During the repayment period, creditors are not permitted to harass the debtor to collect their debts; they are only entitled to payments under to the plan. Additionally, unlike in a Chapter 7 bankruptcy, the debtor in a Chapter 13 bankruptcy remains in possession of her assets while making payments to the creditors. In a Chapter 7, a debtor must surrender her nonexempt assets to pay off her creditors, examples of which may include a vacation home, valuable artwork and jewelry.
Along with flexibility, Chapter 13 bankruptcy allows for the discharge, or elimination, of debts, even more so than under Chapter 7. For example, debts dischargeable under Chapter 13, but not Chapter 7, include:
· Debts arising from property settlements in divorce proceedings;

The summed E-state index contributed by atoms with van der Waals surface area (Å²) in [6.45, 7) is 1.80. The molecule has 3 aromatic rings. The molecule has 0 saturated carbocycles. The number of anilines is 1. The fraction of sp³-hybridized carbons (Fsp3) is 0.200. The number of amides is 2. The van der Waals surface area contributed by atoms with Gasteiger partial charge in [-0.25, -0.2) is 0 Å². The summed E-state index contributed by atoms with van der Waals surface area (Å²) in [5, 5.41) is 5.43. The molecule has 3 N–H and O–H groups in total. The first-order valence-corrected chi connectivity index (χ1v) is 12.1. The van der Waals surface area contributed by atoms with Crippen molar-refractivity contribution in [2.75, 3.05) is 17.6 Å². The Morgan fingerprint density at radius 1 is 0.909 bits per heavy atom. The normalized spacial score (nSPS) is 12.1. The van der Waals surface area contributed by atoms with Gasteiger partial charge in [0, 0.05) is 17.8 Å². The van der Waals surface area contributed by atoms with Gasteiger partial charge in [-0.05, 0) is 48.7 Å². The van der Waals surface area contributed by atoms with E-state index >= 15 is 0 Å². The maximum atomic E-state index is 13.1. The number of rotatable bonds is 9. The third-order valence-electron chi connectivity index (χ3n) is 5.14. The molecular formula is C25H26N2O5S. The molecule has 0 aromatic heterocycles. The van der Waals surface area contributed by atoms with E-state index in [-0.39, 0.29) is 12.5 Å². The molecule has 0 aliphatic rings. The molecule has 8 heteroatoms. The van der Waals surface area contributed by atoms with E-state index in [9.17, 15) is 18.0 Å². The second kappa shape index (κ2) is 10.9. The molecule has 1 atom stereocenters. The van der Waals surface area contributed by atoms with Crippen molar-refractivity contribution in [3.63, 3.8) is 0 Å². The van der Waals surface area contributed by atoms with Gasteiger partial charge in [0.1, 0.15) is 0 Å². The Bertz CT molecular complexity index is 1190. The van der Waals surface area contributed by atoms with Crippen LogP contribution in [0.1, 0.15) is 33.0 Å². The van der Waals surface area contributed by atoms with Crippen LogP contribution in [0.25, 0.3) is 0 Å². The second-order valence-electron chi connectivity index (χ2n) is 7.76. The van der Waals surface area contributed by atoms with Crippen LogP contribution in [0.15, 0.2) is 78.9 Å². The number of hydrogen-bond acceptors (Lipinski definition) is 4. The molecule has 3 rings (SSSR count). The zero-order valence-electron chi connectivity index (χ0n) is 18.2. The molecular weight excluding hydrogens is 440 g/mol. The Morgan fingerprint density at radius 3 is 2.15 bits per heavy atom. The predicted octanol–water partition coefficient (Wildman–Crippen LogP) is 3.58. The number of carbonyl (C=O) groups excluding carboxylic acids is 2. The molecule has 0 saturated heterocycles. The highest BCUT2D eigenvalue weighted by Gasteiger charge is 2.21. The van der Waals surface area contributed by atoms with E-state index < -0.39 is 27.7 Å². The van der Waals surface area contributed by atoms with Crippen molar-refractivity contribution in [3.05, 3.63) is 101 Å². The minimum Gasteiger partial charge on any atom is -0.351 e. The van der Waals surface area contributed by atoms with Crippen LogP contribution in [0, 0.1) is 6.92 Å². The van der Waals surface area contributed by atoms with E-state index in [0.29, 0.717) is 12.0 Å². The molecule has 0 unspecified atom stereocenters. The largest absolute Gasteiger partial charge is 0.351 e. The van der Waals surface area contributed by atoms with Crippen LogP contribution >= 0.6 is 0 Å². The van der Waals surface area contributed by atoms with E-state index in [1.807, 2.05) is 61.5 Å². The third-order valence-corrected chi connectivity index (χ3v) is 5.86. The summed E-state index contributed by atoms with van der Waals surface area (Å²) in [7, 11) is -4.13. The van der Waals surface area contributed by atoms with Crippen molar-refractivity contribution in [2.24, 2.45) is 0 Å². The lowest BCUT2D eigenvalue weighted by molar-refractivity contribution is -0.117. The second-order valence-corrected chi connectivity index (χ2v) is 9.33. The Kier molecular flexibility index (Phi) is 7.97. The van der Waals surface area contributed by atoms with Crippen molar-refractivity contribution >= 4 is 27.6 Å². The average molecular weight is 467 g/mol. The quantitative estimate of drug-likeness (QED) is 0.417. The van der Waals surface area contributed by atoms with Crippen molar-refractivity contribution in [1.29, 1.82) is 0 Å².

· Debts incurred to pay non-dischargeable tax obligations; and
· Debts for malicious injury to property
There are several eligibility requirements for Chapter 13 bankruptcy. First, businesses are not eligible for Chapter 13 bankruptcy protection. Only individuals and those filing jointly as a husband and wife can do so. Though business owners cannot file under Chapter 13 in the name of the businesses, individual owners as sole proprietors can file for debts for which they are personally liable.
Second, the debtor’s secured debts cannot exceed $1,184,200 and her unsecured debts cannot exceed $394,725 (both numbers as of 2017). Secured debts are debts that are backed by collateral and examples are car or home loans. Most debts are unsecured, as they are not tied to any assets. Examples of unsecured debts include credit card debts, medical bills, and legal bills.
Third, a debtor must show that in the preceding 180 days, a prior bankruptcy petition was not dismissed due to failure to appear before the court or failure to comply with bankruptcy court orders.
Fourth, a debtor must submit proof that she filed federal and state income tax returns for the four years prior to the bankruptcy filing date.